October 18, 2021

Four Common Myths Dispelled About College Student Support Resources

College of Westchester

At The College of Westchester, supporting our students is a vital  part of what we do. All students deserve access to support resources, at the times when they need them. We supplement our technology support by leveraging the affordable services Pearson Embanet to provide outstanding support 24x7x365. In this guest post, Upswing co-founder and CEO Melvin Hines offers insights into the vital need to provide around the clock support to students, especially those who are predominanlty online and find it challenging to come to campus for support. – KW

The National Center for Education Statistics finds 63% of students who started working toward their bachelor’s degree in the fall of 2013 completed their degree within six years. However, by most accounts, the graduation rate for online students is less than half that amount.

So Upswing, an online student engagement organization, took a deep dive into data from its integrated student services platform to understand this vast disparity.

Upswing continually advocates for online and nontraditional students. They believe the discrepancy has less to do with the students’ capability or motivation and more to do with their lack of access to critical student-focused resources for online and nontraditional students.

Let’s break down the findings.

During an average 30-day period, Upswing found 130,000 different users access the Upswing platform to connect with campus resources.

Before long, specific trends began to emerge from the data. Some trends are expected, while others dispel four common myths that many college learning centers believe when supporting online students.

Myth #1: Online Students Don’t Study During Weekends…

Upswing’s usage data shows that nearly one in five — or 20% — of all virtual sessions occur over the weekend. Sunday afternoons and evenings provide some of the most consistent activity, with 6.5% of all sessions occurring between noon and midnight on Sundays.

At most institutions, virtually no student support resources are available during the weekends. Not only does the lack of weekend availability impact student success overall, but it mainly affects students who have work, family, or other responsibilities that prevent them from seeking help Monday through Friday.

Case in point: One Upswing student said she was planning on dropping out of college. When asked why she said she was struggling with classes online and didn’t feel that anyone at her school cared about whether or not she succeeded. Digging deeper, it seemed that getting help when she needed it was a significant obstacle.

Upswing helped the student regain her confidence and plot a course to get back on track. But this example shows how online and nontraditional students often suffer in silence before ultimately deciding to drop out of school.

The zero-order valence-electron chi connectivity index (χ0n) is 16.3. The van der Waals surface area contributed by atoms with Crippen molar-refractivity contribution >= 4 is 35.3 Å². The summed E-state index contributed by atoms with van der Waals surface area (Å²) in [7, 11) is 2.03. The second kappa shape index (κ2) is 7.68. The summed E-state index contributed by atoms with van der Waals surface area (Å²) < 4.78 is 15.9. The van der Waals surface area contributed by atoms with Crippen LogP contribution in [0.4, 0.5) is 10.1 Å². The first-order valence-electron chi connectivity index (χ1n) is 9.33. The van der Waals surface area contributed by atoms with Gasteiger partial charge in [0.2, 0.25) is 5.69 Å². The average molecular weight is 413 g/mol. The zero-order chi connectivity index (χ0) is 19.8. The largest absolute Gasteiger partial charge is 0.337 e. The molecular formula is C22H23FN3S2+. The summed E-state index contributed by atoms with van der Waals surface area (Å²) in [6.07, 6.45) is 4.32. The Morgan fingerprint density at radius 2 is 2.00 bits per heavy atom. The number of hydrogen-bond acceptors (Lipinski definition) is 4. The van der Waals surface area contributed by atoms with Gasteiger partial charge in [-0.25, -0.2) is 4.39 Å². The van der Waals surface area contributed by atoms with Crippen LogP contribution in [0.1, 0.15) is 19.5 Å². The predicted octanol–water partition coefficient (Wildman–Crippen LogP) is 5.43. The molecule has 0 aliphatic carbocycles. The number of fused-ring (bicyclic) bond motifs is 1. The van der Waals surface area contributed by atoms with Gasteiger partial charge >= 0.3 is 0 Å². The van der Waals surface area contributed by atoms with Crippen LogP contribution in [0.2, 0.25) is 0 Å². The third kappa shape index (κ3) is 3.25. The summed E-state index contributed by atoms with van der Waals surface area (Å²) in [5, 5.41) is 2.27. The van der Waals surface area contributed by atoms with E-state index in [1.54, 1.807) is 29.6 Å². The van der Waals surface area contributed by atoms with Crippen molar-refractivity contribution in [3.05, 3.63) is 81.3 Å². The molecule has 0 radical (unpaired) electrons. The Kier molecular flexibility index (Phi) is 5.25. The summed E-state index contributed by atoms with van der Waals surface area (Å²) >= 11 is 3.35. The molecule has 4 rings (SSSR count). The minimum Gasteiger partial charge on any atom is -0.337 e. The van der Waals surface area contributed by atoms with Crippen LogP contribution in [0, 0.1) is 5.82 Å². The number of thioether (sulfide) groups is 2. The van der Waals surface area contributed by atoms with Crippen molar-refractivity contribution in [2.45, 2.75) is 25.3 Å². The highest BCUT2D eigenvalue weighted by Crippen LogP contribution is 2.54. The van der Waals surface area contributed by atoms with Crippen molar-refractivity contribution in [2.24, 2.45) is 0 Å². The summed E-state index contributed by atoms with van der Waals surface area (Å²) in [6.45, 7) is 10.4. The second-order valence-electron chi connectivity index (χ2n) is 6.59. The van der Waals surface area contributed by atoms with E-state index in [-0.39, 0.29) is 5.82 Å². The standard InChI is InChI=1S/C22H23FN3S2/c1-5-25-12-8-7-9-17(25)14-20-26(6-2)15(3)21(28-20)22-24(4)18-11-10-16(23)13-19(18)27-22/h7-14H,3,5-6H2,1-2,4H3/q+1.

Myth #2: Online students may need help at odd hours, but we capture the majority of students with our traditional schedule…

Upswing usage activity data reveals that institutions following the standard availability schedule only capture the needs of 32% of students looking for help, leaving 68% of all student needs and requests unanswered each day.

Two of the heaviest hourly blocks — Monday evening from 5 to 6 and Monday evening from 6 to 7 — are times when traditional learning and support help is unavailable. On average, more than 4,000 students log onto Upswing for support during this time every week.

Early cutoff times hurt all students, but they disproportionately affect those who are most vulnerable. For example, a recent Georgetown University Center on Education and the Workforce study finds that 70% of all college students have a part-time or full-time job. These students are more likely to be lower-income, minority, and female.

Myth #3: Friday support hours aren’t necessary…

Many institutions only offer support Mondays through Thursdays, assuming that students aren’t looking for help on Fridays because it leads into the weekend. However, based on Upswing data, that’s not the case.

Usage data shows that the demand for help is lighter on Fridays compared to the other weekdays. But nearly 15% of all student support sessions happen on the last day of the workweek.

Upswing found from 9 am to 6 pm on Fridays, demand is nearly as high as every other weekday. It isn’t until after 6 pm on Friday when there is a significant decline in requests for the day.

Myth #4: Budget constraints make it impossible to help more students…

Limited budgets hamstring all institutions and facing the task of helping more students while maintaining costs, but it can be done based on Upswing’s work with several institutions.

Challenges created by the pandemic, stagnant (or reduced) budgets, and other challenges have put colleges under a great deal of pressure. Still, Upswing’s data shows these challenges don’t have to result in higher student attrition.

Simple adjustments can have monumental effects on student success, especially remote students unaware of critical campus resources. Sometimes the best way to help a student pass a class isn’t to teach more academics but instead to check in with students and ask the question, “How are you doing right now?” A simple check-in can go a long way towards changing the lives of the student and their families.

Melvin Hines, co-founder and CEO of Upswing, can share more insight about this important topic or provide input for any related stories you’re working on.

Please feel free to contact me with any questions or interview requests at 914.388.2166.

Many thanks

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